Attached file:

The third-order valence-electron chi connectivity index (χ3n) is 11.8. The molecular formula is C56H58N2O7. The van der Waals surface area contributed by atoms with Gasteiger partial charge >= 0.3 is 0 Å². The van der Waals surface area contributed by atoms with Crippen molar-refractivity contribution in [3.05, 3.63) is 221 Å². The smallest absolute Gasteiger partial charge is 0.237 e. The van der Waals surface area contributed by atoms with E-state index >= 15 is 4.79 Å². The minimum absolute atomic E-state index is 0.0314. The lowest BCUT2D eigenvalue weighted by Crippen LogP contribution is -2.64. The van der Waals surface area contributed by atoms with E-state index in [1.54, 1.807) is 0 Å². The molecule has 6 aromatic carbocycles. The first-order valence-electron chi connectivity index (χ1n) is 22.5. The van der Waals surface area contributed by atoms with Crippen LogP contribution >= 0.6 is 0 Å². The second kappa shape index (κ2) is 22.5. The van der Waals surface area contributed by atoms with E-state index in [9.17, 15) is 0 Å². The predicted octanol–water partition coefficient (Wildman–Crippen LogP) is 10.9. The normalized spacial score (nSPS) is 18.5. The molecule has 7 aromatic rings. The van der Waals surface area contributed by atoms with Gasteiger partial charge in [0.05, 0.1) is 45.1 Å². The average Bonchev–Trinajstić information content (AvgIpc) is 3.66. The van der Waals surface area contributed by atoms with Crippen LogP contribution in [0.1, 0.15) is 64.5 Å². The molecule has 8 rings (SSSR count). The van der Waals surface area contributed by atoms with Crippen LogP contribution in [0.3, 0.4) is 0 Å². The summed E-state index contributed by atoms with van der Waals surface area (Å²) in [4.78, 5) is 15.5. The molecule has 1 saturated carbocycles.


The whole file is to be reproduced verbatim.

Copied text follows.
The third-order valence-electron chi connectivity index (χ3n) is 11.8. The molecular formula is C56H58N2O7. The van der Waals surface area contributed by atoms with Gasteiger partial charge >= 0.3 is 0 Å². The van der Waals surface area contributed by atoms with Crippen molar-refractivity contribution in [3.05, 3.63) is 221 Å². The smallest absolute Gasteiger partial charge is 0.237 e. The van der Waals surface area contributed by atoms with E-state index >= 15 is 4.79 Å². The minimum absolute atomic E-state index is 0.0314. The lowest BCUT2D eigenvalue weighted by Crippen LogP contribution is -2.64. The van der Waals surface area contributed by atoms with E-state index in [1.54, 1.807) is 0 Å². The molecule has 6 aromatic carbocycles. The first-order valence-electron chi connectivity index (χ1n) is 22.5. The van der Waals surface area contributed by atoms with Crippen LogP contribution >= 0.6 is 0 Å². The second kappa shape index (κ2) is 22.5. The van der Waals surface area contributed by atoms with E-state index in [9.17, 15) is 0 Å². The predicted octanol–water partition coefficient (Wildman–Crippen LogP) is 10.9. The normalized spacial score (nSPS) is 18.5. The molecule has 7 aromatic rings. The van der Waals surface area contributed by atoms with Gasteiger partial charge in [0.05, 0.1) is 45.1 Å². The average Bonchev–Trinajstić information content (AvgIpc) is 3.66. The van der Waals surface area contributed by atoms with Crippen LogP contribution in [0.1, 0.15) is 64.5 Å². The molecule has 8 rings (SSSR count). The van der Waals surface area contributed by atoms with Crippen LogP contribution in [0.3, 0.4) is 0 Å². The summed E-state index contributed by atoms with van der Waals surface area (Å²) in [4.78, 5) is 15.5. The molecule has 1 saturated carbocycles.